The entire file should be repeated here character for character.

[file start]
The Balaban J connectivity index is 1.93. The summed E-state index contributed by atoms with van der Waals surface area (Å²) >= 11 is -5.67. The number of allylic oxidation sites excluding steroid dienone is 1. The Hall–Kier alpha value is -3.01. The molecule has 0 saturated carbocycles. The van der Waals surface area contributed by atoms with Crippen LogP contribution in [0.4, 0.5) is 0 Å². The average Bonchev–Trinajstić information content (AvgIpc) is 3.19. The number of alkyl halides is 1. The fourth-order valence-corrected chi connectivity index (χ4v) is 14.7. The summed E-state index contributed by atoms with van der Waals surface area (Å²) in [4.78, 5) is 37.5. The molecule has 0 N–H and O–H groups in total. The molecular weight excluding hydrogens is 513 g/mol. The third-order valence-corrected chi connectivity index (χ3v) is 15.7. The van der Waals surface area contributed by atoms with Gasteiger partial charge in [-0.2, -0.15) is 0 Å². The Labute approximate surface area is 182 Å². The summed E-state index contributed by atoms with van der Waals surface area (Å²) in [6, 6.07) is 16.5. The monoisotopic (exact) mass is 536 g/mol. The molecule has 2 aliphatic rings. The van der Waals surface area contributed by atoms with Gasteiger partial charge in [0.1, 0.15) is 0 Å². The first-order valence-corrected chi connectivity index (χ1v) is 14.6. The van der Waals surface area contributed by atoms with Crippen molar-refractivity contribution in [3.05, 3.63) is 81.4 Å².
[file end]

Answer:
The Balaban J connectivity index is 1.93. The summed E-state index contributed by atoms with van der Waals surface area (Å²) >= 11 is -5.67. The number of allylic oxidation sites excluding steroid dienone is 1. The Hall–Kier alpha value is -3.01. The molecule has 0 saturated carbocycles. The van der Waals surface area contributed by atoms with Crippen LogP contribution in [0.4, 0.5) is 0 Å². The average Bonchev–Trinajstić information content (AvgIpc) is 3.19. The number of alkyl halides is 1. The fourth-order valence-corrected chi connectivity index (χ4v) is 14.7. The summed E-state index contributed by atoms with van der Waals surface area (Å²) in [4.78, 5) is 37.5. The molecule has 0 N–H and O–H groups in total. The molecular weight excluding hydrogens is 513 g/mol. The third-order valence-corrected chi connectivity index (χ3v) is 15.7. The van der Waals surface area contributed by atoms with Gasteiger partial charge in [-0.2, -0.15) is 0 Å². The Labute approximate surface area is 182 Å². The summed E-state index contributed by atoms with van der Waals surface area (Å²) in [6, 6.07) is 16.5. The monoisotopic (exact) mass is 536 g/mol. The molecule has 2 aliphatic rings. The van der Waals surface area contributed by atoms with Gasteiger partial charge in [0.1, 0.15) is 0 Å². The first-order valence-corrected chi connectivity index (χ1v) is 14.6. The van der Waals surface area contributed by atoms with Crippen molar-refractivity contribution in [3.05, 3.63) is 81.4 Å².